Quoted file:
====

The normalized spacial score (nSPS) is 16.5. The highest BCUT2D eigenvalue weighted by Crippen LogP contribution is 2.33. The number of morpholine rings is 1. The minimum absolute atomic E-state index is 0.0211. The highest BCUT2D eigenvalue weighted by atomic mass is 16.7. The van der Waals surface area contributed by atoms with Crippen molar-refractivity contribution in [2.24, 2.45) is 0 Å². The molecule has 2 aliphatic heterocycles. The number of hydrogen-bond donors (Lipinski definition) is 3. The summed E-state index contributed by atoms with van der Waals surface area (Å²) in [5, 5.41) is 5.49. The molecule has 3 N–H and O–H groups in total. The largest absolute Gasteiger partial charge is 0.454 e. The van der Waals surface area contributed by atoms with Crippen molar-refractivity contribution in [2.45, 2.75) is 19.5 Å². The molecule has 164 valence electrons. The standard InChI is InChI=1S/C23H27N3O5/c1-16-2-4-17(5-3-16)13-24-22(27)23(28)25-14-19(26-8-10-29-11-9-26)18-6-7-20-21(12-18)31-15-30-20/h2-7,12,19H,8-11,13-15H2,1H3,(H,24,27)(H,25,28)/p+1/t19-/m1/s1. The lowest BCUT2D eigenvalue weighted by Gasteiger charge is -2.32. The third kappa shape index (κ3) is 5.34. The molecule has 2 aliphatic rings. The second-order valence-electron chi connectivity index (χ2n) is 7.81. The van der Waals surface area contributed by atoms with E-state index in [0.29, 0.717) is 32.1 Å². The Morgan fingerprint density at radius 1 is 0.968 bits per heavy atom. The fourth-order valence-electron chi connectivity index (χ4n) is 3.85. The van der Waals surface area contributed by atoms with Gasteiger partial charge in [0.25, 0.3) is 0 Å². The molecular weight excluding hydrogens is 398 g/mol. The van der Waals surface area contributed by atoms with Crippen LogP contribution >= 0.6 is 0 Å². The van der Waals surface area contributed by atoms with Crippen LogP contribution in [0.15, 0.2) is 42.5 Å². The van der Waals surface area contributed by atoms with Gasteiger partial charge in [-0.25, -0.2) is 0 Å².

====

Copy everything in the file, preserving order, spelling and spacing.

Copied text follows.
The normalized spacial score (nSPS) is 16.5. The highest BCUT2D eigenvalue weighted by Crippen LogP contribution is 2.33. The number of morpholine rings is 1. The minimum absolute atomic E-state index is 0.0211. The highest BCUT2D eigenvalue weighted by atomic mass is 16.7. The van der Waals surface area contributed by atoms with Crippen molar-refractivity contribution in [2.24, 2.45) is 0 Å². The molecule has 2 aliphatic heterocycles. The number of hydrogen-bond donors (Lipinski definition) is 3. The summed E-state index contributed by atoms with van der Waals surface area (Å²) in [5, 5.41) is 5.49. The molecule has 3 N–H and O–H groups in total. The largest absolute Gasteiger partial charge is 0.454 e. The van der Waals surface area contributed by atoms with Crippen molar-refractivity contribution in [2.45, 2.75) is 19.5 Å². The molecule has 164 valence electrons. The standard InChI is InChI=1S/C23H27N3O5/c1-16-2-4-17(5-3-16)13-24-22(27)23(28)25-14-19(26-8-10-29-11-9-26)18-6-7-20-21(12-18)31-15-30-20/h2-7,12,19H,8-11,13-15H2,1H3,(H,24,27)(H,25,28)/p+1/t19-/m1/s1. The lowest BCUT2D eigenvalue weighted by Gasteiger charge is -2.32. The third kappa shape index (κ3) is 5.34. The molecule has 2 aliphatic rings. The second-order valence-electron chi connectivity index (χ2n) is 7.81. The van der Waals surface area contributed by atoms with E-state index in [0.29, 0.717) is 32.1 Å². The Morgan fingerprint density at radius 1 is 0.968 bits per heavy atom. The fourth-order valence-electron chi connectivity index (χ4n) is 3.85. The van der Waals surface area contributed by atoms with Gasteiger partial charge in [0.25, 0.3) is 0 Å². The molecular weight excluding hydrogens is 398 g/mol. The van der Waals surface area contributed by atoms with Crippen LogP contribution >= 0.6 is 0 Å². The van der Waals surface area contributed by atoms with Crippen LogP contribution in [0.15, 0.2) is 42.5 Å². The van der Waals surface area contributed by atoms with Gasteiger partial charge in [-0.25, -0.2) is 0 Å².